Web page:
As an apprentice automotive technician at Giltrap Audi in Auckland, 21-year-old Casey Mead says working on flash cars, often worth over a hundred thousand dollars, is incredible.

“I love the diversity of the automotive industry,” says Casey, “and being able to work with my hands was a huge contributing factor as to why I was attracted to this industry in the first instance. Growing up, I liked to pull things apart to see if I could put them back together even better. Dad has a 1987 944 Porsche which he and I have been restoring together and when I got my first car, he showed me how to take it all apart.”

When Casey left school she did what a lot of young people do and enrolled in university. “That’s just what I thought I was supposed to do. I think there is a perception, rightly or wrongly, that once you leave school, you go to university. I was never made aware that there are other career options in the trades.”

However, once Casey had completed her first semester, she knew something wasn’t right. “I quickly decided it was a hundred percent what I didn’t want to do and was then left wondering what my options were. I realised that the enjoyment I get from working with cars was something I wanted to explore further and see if I could make a career out of it. So, I enrolled in an automotive pre-trade course, absolutely loved it and the rest is history!”

Casey’s next step wasn’t just to find a job in the automotive industry. She also saw the value of getting qualified through an apprenticeship and is currently completing MITO’s National Certificate in Motor Industry (Automotive Electrical and Mechanical Engineering) with strand in Light Vehicle.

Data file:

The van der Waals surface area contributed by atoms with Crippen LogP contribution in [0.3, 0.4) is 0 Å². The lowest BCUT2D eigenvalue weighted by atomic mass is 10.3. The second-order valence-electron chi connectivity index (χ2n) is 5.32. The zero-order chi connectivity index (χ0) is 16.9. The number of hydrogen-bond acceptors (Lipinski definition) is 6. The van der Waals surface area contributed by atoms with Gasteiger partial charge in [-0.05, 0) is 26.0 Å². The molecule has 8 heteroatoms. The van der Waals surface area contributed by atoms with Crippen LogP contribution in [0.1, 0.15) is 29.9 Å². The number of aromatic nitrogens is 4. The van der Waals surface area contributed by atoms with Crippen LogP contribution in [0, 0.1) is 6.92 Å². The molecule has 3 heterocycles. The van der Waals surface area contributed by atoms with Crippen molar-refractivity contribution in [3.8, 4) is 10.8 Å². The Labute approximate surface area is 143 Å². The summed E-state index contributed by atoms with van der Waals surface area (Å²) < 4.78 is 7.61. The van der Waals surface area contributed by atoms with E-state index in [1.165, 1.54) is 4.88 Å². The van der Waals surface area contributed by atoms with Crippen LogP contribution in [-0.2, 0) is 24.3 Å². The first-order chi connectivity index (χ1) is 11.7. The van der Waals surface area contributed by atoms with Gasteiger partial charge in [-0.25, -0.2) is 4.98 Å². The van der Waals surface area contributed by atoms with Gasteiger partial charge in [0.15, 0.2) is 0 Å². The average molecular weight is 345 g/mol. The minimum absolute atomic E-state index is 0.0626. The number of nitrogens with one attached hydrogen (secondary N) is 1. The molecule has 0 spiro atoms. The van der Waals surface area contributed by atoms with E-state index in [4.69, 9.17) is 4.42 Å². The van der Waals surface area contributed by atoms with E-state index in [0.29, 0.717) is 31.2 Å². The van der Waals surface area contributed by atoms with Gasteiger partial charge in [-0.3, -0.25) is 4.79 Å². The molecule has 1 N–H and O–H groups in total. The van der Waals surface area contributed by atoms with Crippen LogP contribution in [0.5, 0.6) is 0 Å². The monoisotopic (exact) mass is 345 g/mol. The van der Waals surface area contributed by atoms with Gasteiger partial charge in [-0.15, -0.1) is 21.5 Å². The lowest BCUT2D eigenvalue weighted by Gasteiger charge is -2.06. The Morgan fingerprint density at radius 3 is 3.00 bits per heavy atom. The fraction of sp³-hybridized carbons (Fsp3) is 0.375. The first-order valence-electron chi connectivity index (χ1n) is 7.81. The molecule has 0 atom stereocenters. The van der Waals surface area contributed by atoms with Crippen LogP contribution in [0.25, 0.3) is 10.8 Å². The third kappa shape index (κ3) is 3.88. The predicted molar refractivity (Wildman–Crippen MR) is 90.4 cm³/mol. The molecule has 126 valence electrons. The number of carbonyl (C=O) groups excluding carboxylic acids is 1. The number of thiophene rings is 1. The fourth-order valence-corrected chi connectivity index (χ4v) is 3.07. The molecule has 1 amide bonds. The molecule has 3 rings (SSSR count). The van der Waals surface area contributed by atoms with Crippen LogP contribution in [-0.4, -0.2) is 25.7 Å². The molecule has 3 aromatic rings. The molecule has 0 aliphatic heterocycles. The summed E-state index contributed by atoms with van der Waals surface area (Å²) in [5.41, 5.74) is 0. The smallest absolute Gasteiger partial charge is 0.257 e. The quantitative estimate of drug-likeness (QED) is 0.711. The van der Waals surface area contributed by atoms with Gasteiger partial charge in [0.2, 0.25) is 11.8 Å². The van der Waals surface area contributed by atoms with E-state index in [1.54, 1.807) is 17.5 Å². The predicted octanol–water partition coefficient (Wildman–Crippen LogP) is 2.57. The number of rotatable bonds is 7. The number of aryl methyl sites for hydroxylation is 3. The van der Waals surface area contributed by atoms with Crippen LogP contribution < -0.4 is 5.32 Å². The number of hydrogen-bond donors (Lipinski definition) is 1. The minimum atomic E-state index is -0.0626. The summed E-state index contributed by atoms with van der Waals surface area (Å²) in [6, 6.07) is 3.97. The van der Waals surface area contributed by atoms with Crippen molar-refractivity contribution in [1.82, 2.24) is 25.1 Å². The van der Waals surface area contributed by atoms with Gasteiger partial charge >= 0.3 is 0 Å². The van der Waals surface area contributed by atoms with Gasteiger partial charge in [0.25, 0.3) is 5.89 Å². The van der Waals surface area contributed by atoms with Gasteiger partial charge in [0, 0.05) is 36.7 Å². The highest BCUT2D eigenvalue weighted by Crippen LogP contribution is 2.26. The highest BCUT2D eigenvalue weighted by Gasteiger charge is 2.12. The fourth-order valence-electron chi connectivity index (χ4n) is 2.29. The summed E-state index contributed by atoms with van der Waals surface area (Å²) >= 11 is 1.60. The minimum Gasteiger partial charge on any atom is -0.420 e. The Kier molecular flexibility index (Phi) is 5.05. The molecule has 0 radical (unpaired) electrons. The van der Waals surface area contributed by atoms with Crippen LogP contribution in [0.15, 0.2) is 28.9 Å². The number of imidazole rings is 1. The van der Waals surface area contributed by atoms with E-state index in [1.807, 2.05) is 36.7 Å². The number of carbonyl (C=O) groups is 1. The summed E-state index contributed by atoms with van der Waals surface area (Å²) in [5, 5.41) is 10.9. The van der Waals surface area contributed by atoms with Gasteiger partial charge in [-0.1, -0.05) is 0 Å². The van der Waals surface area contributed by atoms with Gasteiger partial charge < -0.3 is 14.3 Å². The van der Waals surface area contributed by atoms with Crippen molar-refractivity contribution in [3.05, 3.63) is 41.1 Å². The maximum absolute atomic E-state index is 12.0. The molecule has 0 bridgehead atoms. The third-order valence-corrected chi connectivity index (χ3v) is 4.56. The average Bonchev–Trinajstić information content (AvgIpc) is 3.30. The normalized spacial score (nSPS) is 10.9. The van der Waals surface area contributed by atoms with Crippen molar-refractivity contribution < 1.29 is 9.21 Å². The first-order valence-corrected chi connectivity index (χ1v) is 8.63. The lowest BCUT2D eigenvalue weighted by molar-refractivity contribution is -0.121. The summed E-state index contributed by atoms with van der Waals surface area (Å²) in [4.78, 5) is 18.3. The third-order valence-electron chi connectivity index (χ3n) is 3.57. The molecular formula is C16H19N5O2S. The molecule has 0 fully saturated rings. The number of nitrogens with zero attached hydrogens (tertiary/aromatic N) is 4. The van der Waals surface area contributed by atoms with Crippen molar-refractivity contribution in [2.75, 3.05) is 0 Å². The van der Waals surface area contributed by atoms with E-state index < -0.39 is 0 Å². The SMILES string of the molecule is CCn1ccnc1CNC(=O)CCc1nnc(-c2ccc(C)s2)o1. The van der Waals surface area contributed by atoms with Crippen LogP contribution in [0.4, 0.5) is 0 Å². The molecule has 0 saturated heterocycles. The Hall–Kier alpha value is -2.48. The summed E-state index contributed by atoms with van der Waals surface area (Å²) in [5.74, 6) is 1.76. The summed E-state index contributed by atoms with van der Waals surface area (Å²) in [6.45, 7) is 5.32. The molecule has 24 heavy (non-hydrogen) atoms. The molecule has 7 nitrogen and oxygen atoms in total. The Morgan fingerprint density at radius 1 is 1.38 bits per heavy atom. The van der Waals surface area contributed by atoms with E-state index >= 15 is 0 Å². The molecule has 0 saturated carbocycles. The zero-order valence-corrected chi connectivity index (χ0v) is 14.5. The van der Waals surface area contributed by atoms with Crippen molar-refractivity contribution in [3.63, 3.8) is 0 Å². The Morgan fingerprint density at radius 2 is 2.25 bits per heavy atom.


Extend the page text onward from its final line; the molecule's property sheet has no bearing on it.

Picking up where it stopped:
“It’s an internationally recognised qualification and on-the-job training makes perfect sense. You’re getting paid to study - you don’t have a massive student loan which is an amazing feeling! A lot of my friends have gone to university and are now struggling to find jobs because they’ve spent three or four years studying but haven’t had any working experience.”

Casey would love to see more young people in the industry and encourages those leaving school to explore all their options. “If the trades interest you, then consider gaining some work experience to find out if it’s something you like and want to pursue further. That work experience may turn into a job or even a career when you finish school. Being a female in a male-dominated industry isn’t an issue either. I went into it with no preconceived ideas on how it was going to be and everyone has been really welcoming.”

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